Winter is here, and fishing has slowed to a crawl. If you are fortunate enough to have a seafaring vessel, tog season is about the most action you’ll find. For many fishermen, this time of year ushers in a foreboding sense of cabin fever in anticipation of a long winter season. If you’re like me, now is the time to put down the fishing pole and pick up the shotgun for some good ol’ waterfowl action. Here on the Delmarva peninsula, straddled by both the Chesapeake and the Delaware Bays, we are in the unique position of having a wide array of both migratory fish and bird species in abundance. We are right smack in the middle of the Atlantic Migratory Flyway, which is why this time of year you can look up in the sky at almost any time and see some wild geese flying overhead. Now if you’ve never had wild goose, you’re really missing out. With rich, earthy tones and succulent texture, goose has a flavor profile that is not at all unlike a lean top round of beef. In fact, my best description of both the flavor and texture of wild goose would be that of a cross between duck and beef. While most of the meat in these birds (particularly the wild ones) lies in the breast muscles, the leg and thigh muscles are usually pretty good as well although much smaller than that found on a farm-raised goose.
Typically, in lieu of roasting the whole bird I just remove the breasts and cook with those.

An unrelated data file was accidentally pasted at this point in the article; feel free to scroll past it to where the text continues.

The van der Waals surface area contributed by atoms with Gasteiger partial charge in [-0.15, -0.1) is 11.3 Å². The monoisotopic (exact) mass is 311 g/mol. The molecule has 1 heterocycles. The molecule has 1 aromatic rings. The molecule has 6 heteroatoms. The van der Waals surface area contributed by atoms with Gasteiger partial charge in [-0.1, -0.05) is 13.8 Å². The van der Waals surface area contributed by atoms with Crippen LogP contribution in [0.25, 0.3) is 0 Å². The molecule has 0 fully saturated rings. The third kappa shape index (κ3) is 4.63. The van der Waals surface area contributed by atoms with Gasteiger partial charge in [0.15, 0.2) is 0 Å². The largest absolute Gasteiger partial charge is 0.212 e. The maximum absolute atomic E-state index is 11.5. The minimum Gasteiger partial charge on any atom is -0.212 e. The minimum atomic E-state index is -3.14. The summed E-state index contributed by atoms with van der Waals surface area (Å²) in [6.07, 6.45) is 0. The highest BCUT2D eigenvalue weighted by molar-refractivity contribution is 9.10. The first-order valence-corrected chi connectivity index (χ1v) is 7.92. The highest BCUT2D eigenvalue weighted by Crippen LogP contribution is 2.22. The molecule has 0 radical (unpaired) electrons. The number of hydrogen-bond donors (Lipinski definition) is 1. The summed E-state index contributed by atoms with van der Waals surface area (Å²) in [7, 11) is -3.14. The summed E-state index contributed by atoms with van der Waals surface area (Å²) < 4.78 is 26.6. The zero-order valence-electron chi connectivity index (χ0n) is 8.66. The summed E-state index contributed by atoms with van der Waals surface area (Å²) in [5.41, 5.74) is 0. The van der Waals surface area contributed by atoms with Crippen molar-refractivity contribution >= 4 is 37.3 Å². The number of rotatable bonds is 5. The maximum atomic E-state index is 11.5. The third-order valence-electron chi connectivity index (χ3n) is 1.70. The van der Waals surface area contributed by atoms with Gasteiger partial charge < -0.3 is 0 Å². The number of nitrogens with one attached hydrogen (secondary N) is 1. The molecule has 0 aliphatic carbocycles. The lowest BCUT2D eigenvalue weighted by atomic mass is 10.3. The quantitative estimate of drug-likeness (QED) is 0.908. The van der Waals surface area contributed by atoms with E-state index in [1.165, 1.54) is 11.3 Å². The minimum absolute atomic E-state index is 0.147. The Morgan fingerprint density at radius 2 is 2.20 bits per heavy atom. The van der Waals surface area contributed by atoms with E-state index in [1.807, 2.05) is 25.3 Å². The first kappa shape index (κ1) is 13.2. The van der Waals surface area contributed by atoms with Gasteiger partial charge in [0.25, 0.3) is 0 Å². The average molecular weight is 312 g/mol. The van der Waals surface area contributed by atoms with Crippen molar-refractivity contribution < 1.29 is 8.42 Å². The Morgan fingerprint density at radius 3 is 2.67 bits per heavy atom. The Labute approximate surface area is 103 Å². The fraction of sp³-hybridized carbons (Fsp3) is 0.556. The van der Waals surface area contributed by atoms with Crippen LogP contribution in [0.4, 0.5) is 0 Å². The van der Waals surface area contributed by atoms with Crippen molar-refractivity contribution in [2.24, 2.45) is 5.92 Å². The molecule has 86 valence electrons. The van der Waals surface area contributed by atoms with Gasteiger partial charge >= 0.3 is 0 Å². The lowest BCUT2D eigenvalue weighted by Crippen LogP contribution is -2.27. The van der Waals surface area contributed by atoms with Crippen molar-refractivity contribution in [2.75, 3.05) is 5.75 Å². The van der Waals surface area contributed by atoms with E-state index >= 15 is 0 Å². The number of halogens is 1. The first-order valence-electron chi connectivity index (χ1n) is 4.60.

As I noted before, goose has a flavor profile very similar to that of lean beef. Thus you can treat it just as you would any other lean beef. While the muscle protein itself is quite lean, there is usually a good amount of fat between the skin and protein. Recently, for the Christmas holiday, I was fortunate enough to bring home some geese for my family. In keeping with the treatment of goose as beef, I came up with an easy idea to use the breast meat – a cheese steak. Because it is a very lean protein, goose breast can have an unfortunate tendency to become dry, particularly if you cook it for a long time. In order to prevent this from happening, you can use a little trick known as brining. Brining involves submerging a piece of meat in a saltwater solution for a period of time in order to maximize its juiciness. Without getting too technical, the brine basically allows the meat to hold on to more water after prolonged cooking. It works great with all different proteins, with goose being no exception.
First prepare your brine by whisking together the ingredients and refrigerate it until chilled. Next, prepare the goose breasts, cleaning them up and removing any skin. When the brine has chilled, brine the breasts for 1 to 2 hours. Remove the breasts from the brine and pat them dry. Thinly slice the breast meat and set aside. Prepare some sliced onions, mushrooms, and whatever else you like on your cheesesteak. In a saute pan, cook the onions and mushrooms in butter until well browned. Set aside. Heat some oil in a saute pan until shimmering. Add the sliced goose, season with black pepper, and cook until browned. It should cook fairly quickly. Add the cooked mushrooms and onions to bring it all together. Arrange the ingredients into a long pile in the pan, and top it with two or three slices of American cheese. (Because if you used anything else, it wouldn’t be a proper cheesesteak.) When the cheese has melted, remove the pan from heat. Split a hoagie roll down the side and place it over top of the meat and cheese. Using a long spatula, scoop everything onto your roll. Top the steak with anything else you like to put on a cheesesteak and enjoy!
2 quarts water
1/2 cup salt (I always use kosher salt)
¼ cup sugar
1 goose breast
½ onion, thinly sliced lengthwise
1 cup sliced mushrooms
1 8” hoagie roll
2-3 slices American cheese